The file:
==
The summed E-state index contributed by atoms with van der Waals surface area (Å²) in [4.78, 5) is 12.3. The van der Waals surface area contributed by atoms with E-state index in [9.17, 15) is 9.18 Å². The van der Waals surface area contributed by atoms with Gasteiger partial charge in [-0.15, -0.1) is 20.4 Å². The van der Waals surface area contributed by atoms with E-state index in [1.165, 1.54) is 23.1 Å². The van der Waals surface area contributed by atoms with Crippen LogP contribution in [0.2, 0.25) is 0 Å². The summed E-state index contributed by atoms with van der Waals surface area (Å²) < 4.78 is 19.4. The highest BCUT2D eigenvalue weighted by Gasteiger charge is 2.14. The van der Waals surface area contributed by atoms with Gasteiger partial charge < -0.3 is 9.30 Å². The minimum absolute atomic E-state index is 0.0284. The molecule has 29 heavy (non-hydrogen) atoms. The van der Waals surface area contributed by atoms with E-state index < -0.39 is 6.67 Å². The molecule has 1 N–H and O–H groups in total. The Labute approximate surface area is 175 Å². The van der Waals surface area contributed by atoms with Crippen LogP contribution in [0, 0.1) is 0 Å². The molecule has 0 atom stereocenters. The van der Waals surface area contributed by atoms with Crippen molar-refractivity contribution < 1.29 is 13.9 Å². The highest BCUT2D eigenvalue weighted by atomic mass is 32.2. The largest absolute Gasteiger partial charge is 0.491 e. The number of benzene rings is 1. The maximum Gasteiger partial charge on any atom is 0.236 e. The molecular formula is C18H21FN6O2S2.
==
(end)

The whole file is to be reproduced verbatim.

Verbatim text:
The summed E-state index contributed by atoms with van der Waals surface area (Å²) in [4.78, 5) is 12.3. The van der Waals surface area contributed by atoms with E-state index in [9.17, 15) is 9.18 Å². The van der Waals surface area contributed by atoms with Gasteiger partial charge in [-0.15, -0.1) is 20.4 Å². The van der Waals surface area contributed by atoms with E-state index in [1.165, 1.54) is 23.1 Å². The van der Waals surface area contributed by atoms with Crippen LogP contribution in [0.2, 0.25) is 0 Å². The summed E-state index contributed by atoms with van der Waals surface area (Å²) < 4.78 is 19.4. The highest BCUT2D eigenvalue weighted by Gasteiger charge is 2.14. The van der Waals surface area contributed by atoms with Gasteiger partial charge < -0.3 is 9.30 Å². The minimum absolute atomic E-state index is 0.0284. The molecule has 29 heavy (non-hydrogen) atoms. The van der Waals surface area contributed by atoms with E-state index < -0.39 is 6.67 Å². The molecule has 1 N–H and O–H groups in total. The Labute approximate surface area is 175 Å². The van der Waals surface area contributed by atoms with Crippen LogP contribution in [0, 0.1) is 0 Å². The molecule has 0 atom stereocenters. The van der Waals surface area contributed by atoms with Crippen molar-refractivity contribution < 1.29 is 13.9 Å². The highest BCUT2D eigenvalue weighted by atomic mass is 32.2. The largest absolute Gasteiger partial charge is 0.491 e. The number of benzene rings is 1. The maximum Gasteiger partial charge on any atom is 0.236 e. The molecular formula is C18H21FN6O2S2.